It's a big year at Hogwarts for Draco Malfoy, the Slytherin bully who's been giving Harry Potter and his fellow heroes a hard time ever since they crossed paths as first-year students.
With Draco graduating into a major character in the forthcoming "Harry Potter and the Half-Blood Prince," actor Tom Felton has gotten the opportunity to raise his game. Lord Voldemort himself taps the blond ruffian to carry out a dangerous task that could forever alter the world of wizardry.
The 21-year-old British performer, who will make an appearance at the Garden State Plaza in Paramus on Friday, didn't get an advance copy of "Half-Blood Prince." The day of its release in 2005, he spent 12 hours with the novel, stunned to find Draco on page after page.
Felton and his castmates are just starting production on the final Potter installment, "The Deathly Hallows," a two-parter directed by David Yates, who's manned the camera since 2007's "Order of the Phoenix." It's a bittersweet time as everyone prepares for life after Potter.
Felton moonlights as musician and angler. Six years ago, he and his brother, Chris, launched the St. Lawrence International Junior Carp Tournament in New York, an annual catch-and-release event for kids.
We spoke with Felton on the phone about film, music, fishing and life.
Q. How was the experience for you, making such a transition from the last film?
A. I was very nervous because it was really the first time that the director was calling me in for rehearsals, and I had one-to-one talks with Michael Gambon (who plays Dumbledore). I was exceptionally nervous thinking that I'm going to make an absolute fool of myself.
Q. The story has really taken a darker turn since "Goblet of Fire."
A. That's been the main point with a lot of journalists, "The story has gotten so much darker." I agree with that completely, but I equally feel it's evolved in every other aspect as well -- humor, romance.
Q. In a lot of films, the bully character just picks on the protagonist and doesn't really have a lot of back story. That's not the case in the new movie.
A. One of the beautiful bits of the story is that Draco is rather weak; he hasn't got the courage of Harry, he's not as strong as Harry and he's desperate to prove himself. He wants to be the Chosen One and he gets his opportunity to be chosen, but he's chosen by the bad guy. By the end of it, we show a completely different side of him.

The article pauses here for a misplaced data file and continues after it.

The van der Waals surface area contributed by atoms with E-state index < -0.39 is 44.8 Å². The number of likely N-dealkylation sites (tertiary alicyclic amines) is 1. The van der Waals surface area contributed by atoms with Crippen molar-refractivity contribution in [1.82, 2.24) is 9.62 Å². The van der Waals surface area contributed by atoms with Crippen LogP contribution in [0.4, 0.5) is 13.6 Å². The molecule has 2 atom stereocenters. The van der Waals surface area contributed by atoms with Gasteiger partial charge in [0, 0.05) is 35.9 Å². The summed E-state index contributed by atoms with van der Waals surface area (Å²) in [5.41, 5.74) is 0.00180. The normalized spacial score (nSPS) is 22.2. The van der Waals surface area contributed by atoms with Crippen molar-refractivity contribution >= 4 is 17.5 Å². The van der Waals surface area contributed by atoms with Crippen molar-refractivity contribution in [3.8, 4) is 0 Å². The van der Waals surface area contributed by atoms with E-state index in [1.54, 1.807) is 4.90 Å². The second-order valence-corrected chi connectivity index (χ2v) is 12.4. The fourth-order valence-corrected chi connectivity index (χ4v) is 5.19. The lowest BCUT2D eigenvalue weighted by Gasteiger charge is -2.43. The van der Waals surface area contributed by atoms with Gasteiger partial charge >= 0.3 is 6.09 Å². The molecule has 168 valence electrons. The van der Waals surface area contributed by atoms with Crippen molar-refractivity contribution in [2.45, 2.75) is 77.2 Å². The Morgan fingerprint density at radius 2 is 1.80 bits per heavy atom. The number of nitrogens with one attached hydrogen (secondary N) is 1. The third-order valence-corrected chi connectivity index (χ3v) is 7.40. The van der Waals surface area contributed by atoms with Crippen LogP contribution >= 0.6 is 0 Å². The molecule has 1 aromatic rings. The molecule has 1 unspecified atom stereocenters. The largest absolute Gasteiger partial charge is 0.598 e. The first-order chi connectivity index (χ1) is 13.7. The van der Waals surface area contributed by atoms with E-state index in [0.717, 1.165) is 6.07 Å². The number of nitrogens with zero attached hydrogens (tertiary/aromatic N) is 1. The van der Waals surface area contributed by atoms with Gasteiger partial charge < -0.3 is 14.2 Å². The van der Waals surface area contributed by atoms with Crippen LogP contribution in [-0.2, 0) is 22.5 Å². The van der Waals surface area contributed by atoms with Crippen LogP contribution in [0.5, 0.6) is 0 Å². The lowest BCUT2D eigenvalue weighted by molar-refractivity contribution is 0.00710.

Q. With David Yates, you have a director who's been on board for a few of the installments, as opposed to earlier on, when the director was changing from film to film.
A. I saw it as quite exciting to change directors. All of them were very good with young people, so it was never like they were scary. We were blessed with the first ones -- Chris Columbus, you couldn't pick anyone better to direct children. He really knows how to get into the minds of kids, and he never raises his voice. Changing directors was exciting, especially on a cultural level. There's such a big difference from Chris Columbus, who is obviously an American, to Alfonso (Cuaron), and then you had the British input from Mike Newell.
Q. And working consistently with David?
A. David loves to get into the depth of the characters and not just portray what is written on the page, but also to go deeper and talk about feelings that may not necessarily be written in the book but are certainly going through Draco's head. Any actor's dream is to sink your teeth into a character that you know really well.
JONATHAN BRADYTom Felton appears on the red carpet at the world premiere of "Harry Potter and the Half-Blood Prince" in London.
Q. Making these films for the last decade, has it been difficult to be on this parallel journey with a character? How do you achieve a sense of normalcy when you're so immersed in this world?
A. It's definitely presented some issues, but I've always considered myself lucky that my character looks very different from what I look like in real life. I spend six weeks of a year with long, blond hair and a face as pale as a ghost. I had a group of core friends before I started the films, and they're still my best friends now.
Q. When you make appearances with the bleached blond hair, do the fans give you a hard time?
A. I've had a couple of people shout, "Leave Harry alone." But what can you do?
Q. I've been reading about your carp fishing tournament in New York.
A. Yeah. I haven't been fishing for a few years. That's something that I did a lot more as a child. I'm quite heavy into music at the moment and I have a girlfriend as well, so that doesn't leave much time to get the old rods out.
Q. Your girlfriend doesn't fish?
A. No. She's been begging me to take her.
Q. How would you describe your songwriting?
A. Very one-man bandish. Not very good.
Q. I like one-man bands. There aren't nearly enough of them.
A. My influences are like Beatle-esque or Jack Johnson-y. I record music in my bedroom. It's very mediocre, but I love doing it.
And because I haven't posted this enough today: